Policy issue interdependency and the formation of collaborative networks.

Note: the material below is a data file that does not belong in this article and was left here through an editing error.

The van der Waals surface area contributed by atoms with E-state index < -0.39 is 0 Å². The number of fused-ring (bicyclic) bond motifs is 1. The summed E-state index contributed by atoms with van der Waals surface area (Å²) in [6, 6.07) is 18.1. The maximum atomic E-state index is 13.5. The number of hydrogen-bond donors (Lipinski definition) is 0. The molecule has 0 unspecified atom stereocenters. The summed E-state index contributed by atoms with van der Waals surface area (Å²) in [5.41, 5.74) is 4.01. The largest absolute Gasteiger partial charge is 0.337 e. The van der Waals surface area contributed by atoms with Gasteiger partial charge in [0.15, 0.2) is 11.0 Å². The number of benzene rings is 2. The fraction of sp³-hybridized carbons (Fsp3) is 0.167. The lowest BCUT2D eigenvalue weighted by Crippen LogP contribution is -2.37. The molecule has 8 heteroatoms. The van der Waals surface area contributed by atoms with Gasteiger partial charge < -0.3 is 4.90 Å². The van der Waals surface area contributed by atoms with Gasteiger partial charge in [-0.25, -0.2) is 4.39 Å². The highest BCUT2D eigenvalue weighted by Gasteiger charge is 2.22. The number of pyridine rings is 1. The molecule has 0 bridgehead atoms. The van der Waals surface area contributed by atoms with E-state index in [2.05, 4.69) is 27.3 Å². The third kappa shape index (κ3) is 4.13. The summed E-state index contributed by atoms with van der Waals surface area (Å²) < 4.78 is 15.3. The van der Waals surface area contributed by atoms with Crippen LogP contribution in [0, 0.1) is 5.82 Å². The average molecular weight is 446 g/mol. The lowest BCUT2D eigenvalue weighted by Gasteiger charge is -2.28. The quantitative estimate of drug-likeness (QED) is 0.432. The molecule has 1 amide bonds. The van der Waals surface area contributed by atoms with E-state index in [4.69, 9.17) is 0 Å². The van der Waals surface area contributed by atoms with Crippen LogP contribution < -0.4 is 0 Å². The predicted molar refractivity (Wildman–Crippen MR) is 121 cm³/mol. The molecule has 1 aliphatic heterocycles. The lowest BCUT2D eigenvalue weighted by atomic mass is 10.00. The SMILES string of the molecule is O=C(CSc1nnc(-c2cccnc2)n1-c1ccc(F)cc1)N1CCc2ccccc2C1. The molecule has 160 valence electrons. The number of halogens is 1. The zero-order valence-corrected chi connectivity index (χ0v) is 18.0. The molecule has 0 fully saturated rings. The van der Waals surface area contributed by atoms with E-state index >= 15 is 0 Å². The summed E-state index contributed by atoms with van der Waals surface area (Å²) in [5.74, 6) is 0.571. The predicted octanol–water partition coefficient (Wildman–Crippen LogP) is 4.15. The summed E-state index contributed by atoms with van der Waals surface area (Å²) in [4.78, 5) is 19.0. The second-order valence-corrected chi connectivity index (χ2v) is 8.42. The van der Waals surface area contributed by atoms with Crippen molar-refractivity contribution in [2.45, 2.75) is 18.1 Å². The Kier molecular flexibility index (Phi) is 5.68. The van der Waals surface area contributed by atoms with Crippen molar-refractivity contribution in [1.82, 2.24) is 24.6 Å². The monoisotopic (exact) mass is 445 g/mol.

Environmental problems often span a set of challenges that each may engage different policy actors across different policy domains. These challenges, or policy issues, nonetheless exhibit interdependencies that may constrain the ability of actors to work together towards joint solutions. Still, we have limited knowledge about whether and how policy issue interdependencies actually shape how actors collaborate. Using data derived from two venues for collaborative water governance in the Norrström basin, Sweden, we investigate whether and how policy issues and policy issue interdependencies influence actors' selection of collaborative partners. We test two alternative sets of propositions; one set assumes that partner selection is driven by actors' engagement in policy issues and their interdependencies, while the other set emphasises social positions and actor attributes. Our results show that in one venue, actors' choices of collaborative partner were associated with factors from both sets, but not with policy issue interdependencies specifically. In the other venue, only actor and relational attributes shaped social tie formation. These results suggest that how actors interact does not necessarily align with the policy issues and the policy issue interdependencies defined by the environmental problem they are to address. Our results provide an important step towards arriving at evidence-based recommendations for more effective collaborative efforts in addressing complex environmental problems that no actor can address alone.